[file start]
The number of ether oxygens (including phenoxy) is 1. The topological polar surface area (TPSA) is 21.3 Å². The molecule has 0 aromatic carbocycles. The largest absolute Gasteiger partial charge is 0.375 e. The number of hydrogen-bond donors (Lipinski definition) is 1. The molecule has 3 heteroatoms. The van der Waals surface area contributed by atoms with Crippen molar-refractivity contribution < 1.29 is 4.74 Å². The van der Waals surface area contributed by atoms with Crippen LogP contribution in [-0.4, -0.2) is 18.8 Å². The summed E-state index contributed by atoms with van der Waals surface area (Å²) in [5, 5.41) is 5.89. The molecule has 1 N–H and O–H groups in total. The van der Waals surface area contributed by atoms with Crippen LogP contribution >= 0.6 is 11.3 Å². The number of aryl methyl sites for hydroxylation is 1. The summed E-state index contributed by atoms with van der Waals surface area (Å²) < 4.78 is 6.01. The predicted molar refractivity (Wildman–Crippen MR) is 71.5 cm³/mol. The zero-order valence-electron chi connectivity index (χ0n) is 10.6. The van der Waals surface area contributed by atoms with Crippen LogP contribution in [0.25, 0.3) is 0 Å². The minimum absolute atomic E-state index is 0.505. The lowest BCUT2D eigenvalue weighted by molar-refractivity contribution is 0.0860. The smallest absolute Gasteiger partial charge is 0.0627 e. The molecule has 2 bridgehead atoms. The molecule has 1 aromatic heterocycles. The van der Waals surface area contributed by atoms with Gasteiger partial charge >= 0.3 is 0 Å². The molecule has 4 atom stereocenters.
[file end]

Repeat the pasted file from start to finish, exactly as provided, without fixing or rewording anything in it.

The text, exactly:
The number of ether oxygens (including phenoxy) is 1. The topological polar surface area (TPSA) is 21.3 Å². The molecule has 0 aromatic carbocycles. The largest absolute Gasteiger partial charge is 0.375 e. The number of hydrogen-bond donors (Lipinski definition) is 1. The molecule has 3 heteroatoms. The van der Waals surface area contributed by atoms with Crippen molar-refractivity contribution < 1.29 is 4.74 Å². The van der Waals surface area contributed by atoms with Crippen LogP contribution in [-0.4, -0.2) is 18.8 Å². The summed E-state index contributed by atoms with van der Waals surface area (Å²) in [5, 5.41) is 5.89. The molecule has 1 N–H and O–H groups in total. The van der Waals surface area contributed by atoms with Crippen LogP contribution >= 0.6 is 11.3 Å². The number of aryl methyl sites for hydroxylation is 1. The summed E-state index contributed by atoms with van der Waals surface area (Å²) < 4.78 is 6.01. The predicted molar refractivity (Wildman–Crippen MR) is 71.5 cm³/mol. The zero-order valence-electron chi connectivity index (χ0n) is 10.6. The van der Waals surface area contributed by atoms with Crippen LogP contribution in [0.25, 0.3) is 0 Å². The minimum absolute atomic E-state index is 0.505. The lowest BCUT2D eigenvalue weighted by molar-refractivity contribution is 0.0860. The smallest absolute Gasteiger partial charge is 0.0627 e. The molecule has 2 bridgehead atoms. The molecule has 1 aromatic heterocycles. The van der Waals surface area contributed by atoms with Gasteiger partial charge >= 0.3 is 0 Å². The molecule has 4 atom stereocenters.